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  • The radical theory, essentially dualistic in nature in view of its similarity to the electrochemical theory of Berzelius, was destined to succumb to a unitary theory.

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  • Still, till the last Berzelius remained faithful to his original theory; experiment, which he had hitherto held to be the only sure method of research, he discarded, and in its place he substituted pure speculation, which greatly injured the radical theory.

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  • A step forward - the fusion of Dumas' type theory and the radical theory - was made by Laurent and Charles Gerhardt.

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  • Thus the radical of acetic acid, acetyl,' was C 2 H 3 C 2.

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  • A more complete idea of the notion of a compound radical follows from a consideration of the compound propane.

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  • It will be seen that each type depends upon a specific radical or atom, and the copulation of this character with any hydrocarbon radical (open or cyclic) gives origin to a compound of the same class.

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  • A third hydroxyl group may be introduced into the - CH: 0 residue with the formation of the radical - C(OH) :0; this is known as the carboxyl group, and characterizes the organic acids.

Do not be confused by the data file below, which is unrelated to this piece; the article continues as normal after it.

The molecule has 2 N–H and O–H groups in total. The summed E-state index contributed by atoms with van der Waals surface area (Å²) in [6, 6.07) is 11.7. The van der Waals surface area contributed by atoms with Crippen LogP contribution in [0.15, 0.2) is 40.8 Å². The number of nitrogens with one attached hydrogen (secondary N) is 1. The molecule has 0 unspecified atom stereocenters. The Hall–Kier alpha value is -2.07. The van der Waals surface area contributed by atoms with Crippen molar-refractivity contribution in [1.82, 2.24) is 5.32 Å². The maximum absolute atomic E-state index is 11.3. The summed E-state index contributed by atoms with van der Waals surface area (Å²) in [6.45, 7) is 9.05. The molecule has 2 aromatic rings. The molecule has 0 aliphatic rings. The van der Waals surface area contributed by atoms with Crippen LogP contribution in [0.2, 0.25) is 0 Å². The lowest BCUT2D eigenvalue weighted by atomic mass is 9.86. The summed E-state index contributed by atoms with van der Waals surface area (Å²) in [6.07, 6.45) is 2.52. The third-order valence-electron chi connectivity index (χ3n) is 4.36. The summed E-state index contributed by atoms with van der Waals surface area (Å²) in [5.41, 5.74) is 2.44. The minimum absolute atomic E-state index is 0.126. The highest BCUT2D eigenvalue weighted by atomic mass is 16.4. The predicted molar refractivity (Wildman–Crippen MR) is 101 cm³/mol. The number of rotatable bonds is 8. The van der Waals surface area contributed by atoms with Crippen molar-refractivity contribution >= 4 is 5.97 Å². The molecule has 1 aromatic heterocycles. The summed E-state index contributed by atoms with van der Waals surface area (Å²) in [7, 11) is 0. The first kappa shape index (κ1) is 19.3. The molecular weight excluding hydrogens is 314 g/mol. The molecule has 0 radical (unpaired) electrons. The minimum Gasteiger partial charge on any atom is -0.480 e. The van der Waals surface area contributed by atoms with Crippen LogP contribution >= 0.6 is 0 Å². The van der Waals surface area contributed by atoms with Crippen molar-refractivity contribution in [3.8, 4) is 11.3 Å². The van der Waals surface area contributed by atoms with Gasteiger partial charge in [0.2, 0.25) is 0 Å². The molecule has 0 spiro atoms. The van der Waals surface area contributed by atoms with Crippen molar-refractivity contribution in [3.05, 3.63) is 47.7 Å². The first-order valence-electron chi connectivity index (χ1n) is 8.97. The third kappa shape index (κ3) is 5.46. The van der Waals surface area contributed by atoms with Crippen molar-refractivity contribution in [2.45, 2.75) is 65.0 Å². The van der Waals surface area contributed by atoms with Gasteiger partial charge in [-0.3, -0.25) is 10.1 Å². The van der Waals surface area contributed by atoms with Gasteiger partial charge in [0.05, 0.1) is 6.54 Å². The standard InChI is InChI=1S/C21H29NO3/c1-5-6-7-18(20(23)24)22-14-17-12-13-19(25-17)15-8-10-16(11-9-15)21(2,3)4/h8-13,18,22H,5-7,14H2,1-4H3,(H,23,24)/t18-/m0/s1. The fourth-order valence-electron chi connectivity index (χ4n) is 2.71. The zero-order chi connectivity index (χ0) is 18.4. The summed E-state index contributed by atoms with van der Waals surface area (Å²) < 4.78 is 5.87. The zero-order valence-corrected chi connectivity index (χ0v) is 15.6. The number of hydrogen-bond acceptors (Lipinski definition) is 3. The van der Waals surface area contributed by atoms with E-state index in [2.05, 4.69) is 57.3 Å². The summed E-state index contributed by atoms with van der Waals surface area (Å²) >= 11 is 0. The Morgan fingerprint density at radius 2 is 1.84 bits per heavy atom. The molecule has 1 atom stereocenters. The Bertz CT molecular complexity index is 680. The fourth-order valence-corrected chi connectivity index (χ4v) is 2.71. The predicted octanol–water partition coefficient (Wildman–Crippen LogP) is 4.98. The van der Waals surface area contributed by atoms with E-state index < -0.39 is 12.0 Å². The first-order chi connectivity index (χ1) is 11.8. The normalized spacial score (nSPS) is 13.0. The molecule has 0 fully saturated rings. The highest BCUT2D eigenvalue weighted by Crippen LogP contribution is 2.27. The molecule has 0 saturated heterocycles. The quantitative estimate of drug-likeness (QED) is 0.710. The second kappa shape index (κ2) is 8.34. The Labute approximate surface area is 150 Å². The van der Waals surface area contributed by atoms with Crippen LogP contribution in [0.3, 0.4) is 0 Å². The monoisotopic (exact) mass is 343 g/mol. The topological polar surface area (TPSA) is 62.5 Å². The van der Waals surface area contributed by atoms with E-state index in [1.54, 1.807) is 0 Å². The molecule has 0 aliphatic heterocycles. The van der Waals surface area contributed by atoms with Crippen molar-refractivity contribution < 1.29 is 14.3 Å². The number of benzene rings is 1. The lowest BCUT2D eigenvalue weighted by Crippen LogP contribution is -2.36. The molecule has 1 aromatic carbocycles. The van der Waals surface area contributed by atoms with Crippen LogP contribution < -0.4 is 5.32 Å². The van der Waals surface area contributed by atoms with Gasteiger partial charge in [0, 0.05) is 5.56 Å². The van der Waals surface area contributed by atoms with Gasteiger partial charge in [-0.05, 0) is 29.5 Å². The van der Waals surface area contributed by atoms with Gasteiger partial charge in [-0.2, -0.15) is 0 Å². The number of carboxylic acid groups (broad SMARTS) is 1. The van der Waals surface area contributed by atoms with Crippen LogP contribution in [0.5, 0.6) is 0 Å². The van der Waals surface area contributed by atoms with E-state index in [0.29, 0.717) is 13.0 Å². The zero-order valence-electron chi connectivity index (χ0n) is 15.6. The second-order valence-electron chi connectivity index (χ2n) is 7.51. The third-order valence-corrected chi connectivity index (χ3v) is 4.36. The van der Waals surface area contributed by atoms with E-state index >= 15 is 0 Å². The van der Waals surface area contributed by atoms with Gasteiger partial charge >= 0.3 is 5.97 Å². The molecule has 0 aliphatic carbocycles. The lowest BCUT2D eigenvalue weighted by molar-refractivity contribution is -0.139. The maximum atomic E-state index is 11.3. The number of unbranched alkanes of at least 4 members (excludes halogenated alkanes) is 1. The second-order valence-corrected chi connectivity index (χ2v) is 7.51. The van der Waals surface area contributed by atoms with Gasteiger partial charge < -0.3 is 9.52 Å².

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  • Considering derivatives primarily concerned with transformations of the hydroxyl group, we may regard our typical acid as a fusion of a radical R CO - (named acetyl, propionyl, butyl, &c., generally according to the name of the hydrocarbon containing the same number of carbon atoms) and a hydroxyl group. By replacing the hydroxyl group by a halogen, acid-haloids result; by the elimination of the elements of water between two molecules, acid-anhydrides, which may be oxidized to acid-peroxides; by replacing the hydroxyl group by the group. SH, thio-acids; by replacing it by the amino group, acid-amides (q.v.); by replacing it by the group - NH NH2, acid-hydrazides.

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  • Hence, unless the radical introduced be one which exercises a special attractive influence, substitution should take place in preference in the previously unsubstituted ring.

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  • His determined opposition to the empire, culminating in 1869 in a campaign in favour of the radical candidate opposed to 0111vier, was rewarded by his election as mayor of the 11th arrondissement of Paris and as deputy for the Seine.

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  • A far more radical remodelling of the army was undertaken at Babylon in 323, by which the old phalanx system was to be given up for one in which the unit was to be composed of Macedonians with pikes and Asiatics with missile arms in combination - a change calculated to be momentous both from a military point of view in the coming wars, and from a political, in the close fusion of Europeans and Asiatics.

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  • The leaves, which - are generally alternate, are usually entire and narrow: the radical leaves in some genera, as Pulmonaria (lungwort) and Cynoglossum, differ in form from the stem-leaves, being generally broader and sometimes heart-shaped.

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  • His radical scepticism is seen in the first sentence of his IIEpi 01)o€ws, quoted by Cicero in the Academics ii.